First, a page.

Gerhard Hirschfeld is Director of the Library for Contemporary History (Bibliothek für Zeitgeschichte) and Professor of Modern History at the University of Stuttgart. From 2000 to 2010, he was President of the International Committee for the History of the Second World War.
Gerd Krumeich has been Professor of Modern History at the University of Freiburg and at the Heinrich Heine University of Düsseldorf. He is cofounder of the Historial de la Grande Guerre in Péronne and vice-chairman of the International Research Center of the Historial.
Irina Renz is chief curator of the Archival Collections (including the World War I archive) of the Library for Contemporary History in Stuttgart.
James S. Corum is Dean of the Baltic Defence College in Tartu, Estonia.
English reviews of the German edition:
"The efforts of Gerhard Hirschfeld, Gerd Krumeich, Irina Renz, and Markus Pöhlmann to come up with an encyclopedia of the First World War must therefore be warmly welcomed, as the editors give an excellent overview of all relevant fields of research. The encyclopedia, which consists of a series of introductory essays, a dictionary of terms, and a short index, contains, however, much more than just an overview of the most recent findings on the First World War. … The encyclopedia does not want to be just a reference book for the First World War. For its editors it is equally important that the different fields of research on the war that have drifted apart in recent years are brought back together. For them the different methods of research can yield beneficial results only if communication between the different fields of research remains intact, and the national and cultural barriers between researchers from different countries, which the editors still believe to be rather high, are overcome. Therefore the encyclopedia contains a series of introductory essays on the major belligerent countries, on society in war, on the course of the war, on the laws of war as well as the end of the war, and on the historiography of the war. …the editors have to be thanked for their great work, which will for a long time be the first that a student will consult in order to get a thorough introduction to the First World War.
Daniel Marc Segesser (University of Berne) in War in History 2006 13 (3). 405-6
"" The publication of the German-language "Encyclopaedia of the First World War" represents a major scholarly achievement. Richly illustrated with first-class maps and previously unpublished photos and propaganda material (from the archives of the Bibliothek für Zeitgeschichte in Stuttgart)… The dictionary in particular is a treasure trove. It provides solid information on international relations, domestic politics, military technology, and wartime propaganda as well as unexpected insights into aspects such as soldiers' humour or the nailing up of "war landmarks" at the home front. The selection of topics is by and large balanced. … The new encyclopaedia is particularly strong on aspects an earlier generation of military historians would have considered trivial or irrelevant… the cultural and social history of front and home front. The Enzyklopädie Erster Weltkrieg illustrates the paradigm shift that has occurred in military history over the last two decades… the encyclopaedia also showcases the research undertaken by many internationally recognised historians. The list of contributors reads like the latest Who's Who of military history… What truly distinguishes the German encyclopaedia from similar volumes is its international scope. The first part includes excellent essays on Germany, France, Belgium, Great Britain, Austria-Hungary, Russia, Italy, and the U.S.A. Yet differences in structure and emphasis between the national chapters hinder rather than facilitate comparisons."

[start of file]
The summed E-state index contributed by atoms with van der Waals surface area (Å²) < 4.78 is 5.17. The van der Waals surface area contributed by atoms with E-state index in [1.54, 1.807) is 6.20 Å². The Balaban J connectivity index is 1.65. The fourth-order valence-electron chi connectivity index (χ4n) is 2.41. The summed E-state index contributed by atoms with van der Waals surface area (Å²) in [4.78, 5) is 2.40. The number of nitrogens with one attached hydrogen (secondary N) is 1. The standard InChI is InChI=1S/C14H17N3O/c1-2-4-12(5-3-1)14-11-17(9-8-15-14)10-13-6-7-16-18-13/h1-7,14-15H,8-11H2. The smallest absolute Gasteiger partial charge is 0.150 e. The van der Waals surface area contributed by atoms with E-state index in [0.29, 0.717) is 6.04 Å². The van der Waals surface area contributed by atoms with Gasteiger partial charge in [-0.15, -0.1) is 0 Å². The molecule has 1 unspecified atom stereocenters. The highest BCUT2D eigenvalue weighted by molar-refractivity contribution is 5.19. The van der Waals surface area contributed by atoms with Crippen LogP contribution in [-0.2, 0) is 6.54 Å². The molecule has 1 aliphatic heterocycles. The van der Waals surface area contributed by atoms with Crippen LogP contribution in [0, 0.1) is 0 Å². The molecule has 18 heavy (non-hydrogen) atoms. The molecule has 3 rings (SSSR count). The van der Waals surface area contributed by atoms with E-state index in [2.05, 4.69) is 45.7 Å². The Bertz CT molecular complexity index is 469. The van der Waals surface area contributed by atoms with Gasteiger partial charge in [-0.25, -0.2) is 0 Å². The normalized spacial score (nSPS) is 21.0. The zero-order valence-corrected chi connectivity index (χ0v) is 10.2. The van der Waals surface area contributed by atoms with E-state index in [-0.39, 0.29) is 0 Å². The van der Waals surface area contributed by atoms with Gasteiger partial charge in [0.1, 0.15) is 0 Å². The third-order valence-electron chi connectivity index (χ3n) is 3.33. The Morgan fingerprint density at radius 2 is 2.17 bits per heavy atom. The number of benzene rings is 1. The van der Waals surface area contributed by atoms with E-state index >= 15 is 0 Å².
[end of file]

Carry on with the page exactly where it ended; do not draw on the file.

Stefan Goebel (University of Kent) in The Journal of Military History, 2005 69 (2). 592-593
"an excellent compendium of current scholarship and an invaluable tool for those interested in the multifaceted history of World War I and the broad sweep of the new military history."
Joe Perry (Georgia State University) in German Studies Review, 2006 29 (1). 184-185
Table of contents
Table of Contents
Foreword … vii
Foreword to the Revised Edition … viii
States … 3
Germany: Wolfgang J. Mommsen …5
France: Jean-Jacques Becker …18
Belgium: Laurence van Ypersele …28
Great Britain: Jay Winter …33
Austria-Hungary: Manfried Rauchensteiner …44
Russia: Dittmar Dahlmann …63
Italy: Mario Isnenghi …72
USA: Ronald Schaffer …78
Social Aspects of the War .. …87
Women: Ute Daniel …89
Children and Adolescents: Stéphane Audoin-Rouzeau …103
Workers: Dick Geary …108
Soldiers: Benjamin Ziemann …118
Scientists: Jürgen von Ungern-Sternberg …129
War Literature: Bernd Hüppauf …135
Religion: Annette Becker …146
Propaganda: Michael Jeismann …151
Medicine: Wolfgang U. Eckart & Christoph Gradmann …161
War Economy: Hans-Peter Ullmann …169
The Course of the War …181
The Way into War: Jost Dülffer …183
From a European War to World War: Stig Förster …190
The Military Strategy of the Central Powers: Wilhelm Deist …195
The Military Strategy of the Entente: Hew Strachan …213
Martial Law and War Crimes: Alan Kramer …220
The End of the First World War: Klaus Schwabe …230
Writing the History of the First World War: Gerd Krumeich & Gerhard Hirschfeld …241
The World War Research Program of the GDR: Fritz Klein …250
Time Line 1914–1918